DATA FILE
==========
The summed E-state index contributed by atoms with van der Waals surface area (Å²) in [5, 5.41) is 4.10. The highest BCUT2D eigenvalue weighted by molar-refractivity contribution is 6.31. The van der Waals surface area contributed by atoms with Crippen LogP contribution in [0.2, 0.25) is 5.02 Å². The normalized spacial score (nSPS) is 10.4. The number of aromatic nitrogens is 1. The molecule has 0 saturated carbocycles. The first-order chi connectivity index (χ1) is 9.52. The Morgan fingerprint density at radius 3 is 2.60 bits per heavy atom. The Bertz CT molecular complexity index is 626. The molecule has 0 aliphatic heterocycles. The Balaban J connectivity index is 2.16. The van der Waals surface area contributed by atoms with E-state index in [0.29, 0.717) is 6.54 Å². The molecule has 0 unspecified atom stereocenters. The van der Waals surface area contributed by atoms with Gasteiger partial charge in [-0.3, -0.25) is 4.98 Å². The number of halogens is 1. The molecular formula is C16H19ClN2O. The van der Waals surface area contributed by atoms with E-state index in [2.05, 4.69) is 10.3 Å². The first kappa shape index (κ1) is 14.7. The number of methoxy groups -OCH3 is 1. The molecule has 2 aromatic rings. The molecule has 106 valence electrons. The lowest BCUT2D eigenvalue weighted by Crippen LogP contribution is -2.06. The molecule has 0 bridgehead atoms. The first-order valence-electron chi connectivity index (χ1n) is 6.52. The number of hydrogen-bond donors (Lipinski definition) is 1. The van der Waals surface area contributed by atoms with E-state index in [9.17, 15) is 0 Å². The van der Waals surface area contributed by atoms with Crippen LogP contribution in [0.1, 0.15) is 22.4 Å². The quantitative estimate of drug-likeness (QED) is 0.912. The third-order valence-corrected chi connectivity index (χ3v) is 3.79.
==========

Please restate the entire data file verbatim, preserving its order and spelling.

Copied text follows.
The summed E-state index contributed by atoms with van der Waals surface area (Å²) in [5, 5.41) is 4.10. The highest BCUT2D eigenvalue weighted by molar-refractivity contribution is 6.31. The van der Waals surface area contributed by atoms with Crippen LogP contribution in [0.2, 0.25) is 5.02 Å². The normalized spacial score (nSPS) is 10.4. The number of aromatic nitrogens is 1. The molecule has 0 saturated carbocycles. The first-order chi connectivity index (χ1) is 9.52. The Morgan fingerprint density at radius 3 is 2.60 bits per heavy atom. The Bertz CT molecular complexity index is 626. The molecule has 0 aliphatic heterocycles. The Balaban J connectivity index is 2.16. The van der Waals surface area contributed by atoms with E-state index in [0.29, 0.717) is 6.54 Å². The molecule has 0 unspecified atom stereocenters. The van der Waals surface area contributed by atoms with Gasteiger partial charge in [-0.3, -0.25) is 4.98 Å². The number of halogens is 1. The molecular formula is C16H19ClN2O. The van der Waals surface area contributed by atoms with E-state index in [2.05, 4.69) is 10.3 Å². The first kappa shape index (κ1) is 14.7. The number of methoxy groups -OCH3 is 1. The molecule has 2 aromatic rings. The molecule has 106 valence electrons. The lowest BCUT2D eigenvalue weighted by Crippen LogP contribution is -2.06. The molecule has 0 bridgehead atoms. The first-order valence-electron chi connectivity index (χ1n) is 6.52. The number of hydrogen-bond donors (Lipinski definition) is 1. The van der Waals surface area contributed by atoms with E-state index in [9.17, 15) is 0 Å². The van der Waals surface area contributed by atoms with Crippen LogP contribution in [0.1, 0.15) is 22.4 Å². The quantitative estimate of drug-likeness (QED) is 0.912. The third-order valence-corrected chi connectivity index (χ3v) is 3.79.